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This year is different, he said, citing strong support from congressional Democrats and Mr. Obama, grass-roots support and even the economic downturn, which he said is highlighting the financial impact and inefficiencies of the current U.S. health care system.

“Sufficient with a good majority in the Congress, I think it all comes together as being a time when we can and, very truthfully, when we should,” he said.

He expects skeptical Democrats eventually to climb on board when they have time to absorb the details of the proposal, but he isn’t as eager as other top Democrats to predict full support.

“The bill has a lot of enemies, and getting major legislation of this kind passed is extremely difficult, particularly in the Senate,” Mr. Dingell said.

Mr. Dingell has presided over some of the most substantial changes in American health care, including the creation of Medicare in 1965 and the State Children’s Health Insurance Program (SCHIP) in 1997.

“Every single health care bill has gone through [the Energy and Commerce Committee],” said Ron Pollack, executive director of Families USA, a health care consumer advocacy group. “And through his role as chairman, and a leader in the Democratic caucus on health care, his imprint is on every piece of legislation.”

“The Dingell family has carried the torch for health care reform for many, many decades,” he said.

Mr. Dingell has used his role as chairman of the Energy and Commerce Committee — a position he lost to Rep. Henry A. Waxman, California Democrat, last year — to investigate various aspects of the industry, particularly insurers.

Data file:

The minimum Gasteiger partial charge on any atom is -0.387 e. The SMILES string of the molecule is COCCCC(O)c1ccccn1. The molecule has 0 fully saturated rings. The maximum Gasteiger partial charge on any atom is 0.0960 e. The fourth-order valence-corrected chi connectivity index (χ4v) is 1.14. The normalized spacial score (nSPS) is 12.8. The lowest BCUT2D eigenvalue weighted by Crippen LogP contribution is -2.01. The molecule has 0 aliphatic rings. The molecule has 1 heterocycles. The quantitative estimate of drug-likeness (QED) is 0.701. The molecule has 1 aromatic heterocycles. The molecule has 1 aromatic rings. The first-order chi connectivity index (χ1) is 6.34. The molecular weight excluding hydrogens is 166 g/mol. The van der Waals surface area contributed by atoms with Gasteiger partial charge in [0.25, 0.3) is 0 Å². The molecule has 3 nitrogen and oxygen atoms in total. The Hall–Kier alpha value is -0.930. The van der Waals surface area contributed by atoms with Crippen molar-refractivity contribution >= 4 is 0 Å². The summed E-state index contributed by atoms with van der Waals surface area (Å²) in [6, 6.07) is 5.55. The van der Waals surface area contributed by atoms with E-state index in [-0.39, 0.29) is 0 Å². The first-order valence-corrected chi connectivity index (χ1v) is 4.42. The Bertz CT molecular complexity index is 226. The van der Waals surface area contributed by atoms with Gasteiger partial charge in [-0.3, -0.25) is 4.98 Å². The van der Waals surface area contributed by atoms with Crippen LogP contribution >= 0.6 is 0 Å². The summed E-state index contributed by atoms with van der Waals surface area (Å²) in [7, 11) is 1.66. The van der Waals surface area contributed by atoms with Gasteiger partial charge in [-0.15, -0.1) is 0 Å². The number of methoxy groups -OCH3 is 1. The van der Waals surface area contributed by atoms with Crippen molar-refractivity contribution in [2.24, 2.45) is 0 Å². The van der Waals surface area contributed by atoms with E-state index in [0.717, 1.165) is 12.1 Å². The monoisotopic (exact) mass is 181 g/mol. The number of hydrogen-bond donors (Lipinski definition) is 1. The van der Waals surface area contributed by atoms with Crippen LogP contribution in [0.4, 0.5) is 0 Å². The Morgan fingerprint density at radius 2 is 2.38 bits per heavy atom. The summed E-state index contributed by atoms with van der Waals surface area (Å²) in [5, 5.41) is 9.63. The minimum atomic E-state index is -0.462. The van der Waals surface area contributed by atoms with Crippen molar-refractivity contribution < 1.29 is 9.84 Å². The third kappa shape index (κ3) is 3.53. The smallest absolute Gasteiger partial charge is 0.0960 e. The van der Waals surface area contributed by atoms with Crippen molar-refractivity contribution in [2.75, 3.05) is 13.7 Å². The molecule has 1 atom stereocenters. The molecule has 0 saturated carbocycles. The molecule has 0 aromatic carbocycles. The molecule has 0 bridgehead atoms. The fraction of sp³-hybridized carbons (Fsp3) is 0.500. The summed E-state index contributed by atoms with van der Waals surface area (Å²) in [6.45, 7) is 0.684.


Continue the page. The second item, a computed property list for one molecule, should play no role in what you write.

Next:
“I found the insurance industry, particularly the health insurance industry, to have done some scandalous things,” he said, recounting stories of pressure on customers to buy policies they did not need, restrictions on customers with pre-existing conditions and “cherry-picking” by insurers to accept only healthy and cheap customers. The bill includes provisions that would provide a check to the insurers, he said.

Though he is no longer chairman, Mr. Dingell said he has two staffers dedicated full time to health care and he’s happy with the direction in which the bill is going.

The draft was introduced by the chairmen of the three committees with jurisdiction — Energy and Commerce, Education and Labor, and Ways and Means — as well as by the subcommittee chairmen and Mr. Dingell.

The idea to name the bill after Mr. Dingell came from Mr. Waxman and Mr. Rangel, according to Education and Labor Committee Chairman George Miller, California Democrat.

“I thought it was a great idea,” he said, “as a legacy to his father and his own involvement.”